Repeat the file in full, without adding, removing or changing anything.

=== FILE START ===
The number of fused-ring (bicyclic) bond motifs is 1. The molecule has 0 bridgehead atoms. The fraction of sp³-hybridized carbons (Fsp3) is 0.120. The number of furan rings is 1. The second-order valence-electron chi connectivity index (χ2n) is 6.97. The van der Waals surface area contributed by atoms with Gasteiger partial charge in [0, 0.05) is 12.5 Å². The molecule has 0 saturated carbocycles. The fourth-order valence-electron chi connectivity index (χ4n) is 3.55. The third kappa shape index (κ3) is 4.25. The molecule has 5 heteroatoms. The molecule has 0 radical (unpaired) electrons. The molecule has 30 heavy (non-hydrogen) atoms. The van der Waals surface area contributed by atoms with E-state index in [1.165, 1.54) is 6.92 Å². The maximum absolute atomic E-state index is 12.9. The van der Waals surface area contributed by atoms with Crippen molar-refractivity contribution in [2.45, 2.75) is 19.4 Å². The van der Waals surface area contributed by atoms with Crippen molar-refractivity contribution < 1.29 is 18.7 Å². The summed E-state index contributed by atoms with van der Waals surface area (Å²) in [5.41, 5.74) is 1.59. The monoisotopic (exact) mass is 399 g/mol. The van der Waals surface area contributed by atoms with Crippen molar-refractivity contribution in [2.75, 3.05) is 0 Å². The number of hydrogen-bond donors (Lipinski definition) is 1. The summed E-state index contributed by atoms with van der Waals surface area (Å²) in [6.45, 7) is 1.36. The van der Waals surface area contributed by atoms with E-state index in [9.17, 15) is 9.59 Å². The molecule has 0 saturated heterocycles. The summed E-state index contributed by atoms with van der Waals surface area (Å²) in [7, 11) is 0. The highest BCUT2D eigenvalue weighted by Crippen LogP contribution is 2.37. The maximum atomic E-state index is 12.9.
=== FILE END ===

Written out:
The number of fused-ring (bicyclic) bond motifs is 1. The molecule has 0 bridgehead atoms. The fraction of sp³-hybridized carbons (Fsp3) is 0.120. The number of furan rings is 1. The second-order valence-electron chi connectivity index (χ2n) is 6.97. The van der Waals surface area contributed by atoms with Gasteiger partial charge in [0, 0.05) is 12.5 Å². The molecule has 0 saturated carbocycles. The fourth-order valence-electron chi connectivity index (χ4n) is 3.55. The third kappa shape index (κ3) is 4.25. The molecule has 5 heteroatoms. The molecule has 0 radical (unpaired) electrons. The molecule has 30 heavy (non-hydrogen) atoms. The van der Waals surface area contributed by atoms with E-state index in [1.165, 1.54) is 6.92 Å². The maximum absolute atomic E-state index is 12.9. The van der Waals surface area contributed by atoms with Crippen molar-refractivity contribution in [2.45, 2.75) is 19.4 Å². The van der Waals surface area contributed by atoms with Crippen molar-refractivity contribution < 1.29 is 18.7 Å². The summed E-state index contributed by atoms with van der Waals surface area (Å²) in [5.41, 5.74) is 1.59. The monoisotopic (exact) mass is 399 g/mol. The van der Waals surface area contributed by atoms with Crippen molar-refractivity contribution in [2.75, 3.05) is 0 Å². The number of hydrogen-bond donors (Lipinski definition) is 1. The summed E-state index contributed by atoms with van der Waals surface area (Å²) in [6.45, 7) is 1.36. The van der Waals surface area contributed by atoms with E-state index in [9.17, 15) is 9.59 Å². The molecule has 0 saturated heterocycles. The summed E-state index contributed by atoms with van der Waals surface area (Å²) in [7, 11) is 0. The highest BCUT2D eigenvalue weighted by Crippen LogP contribution is 2.37. The maximum atomic E-state index is 12.9.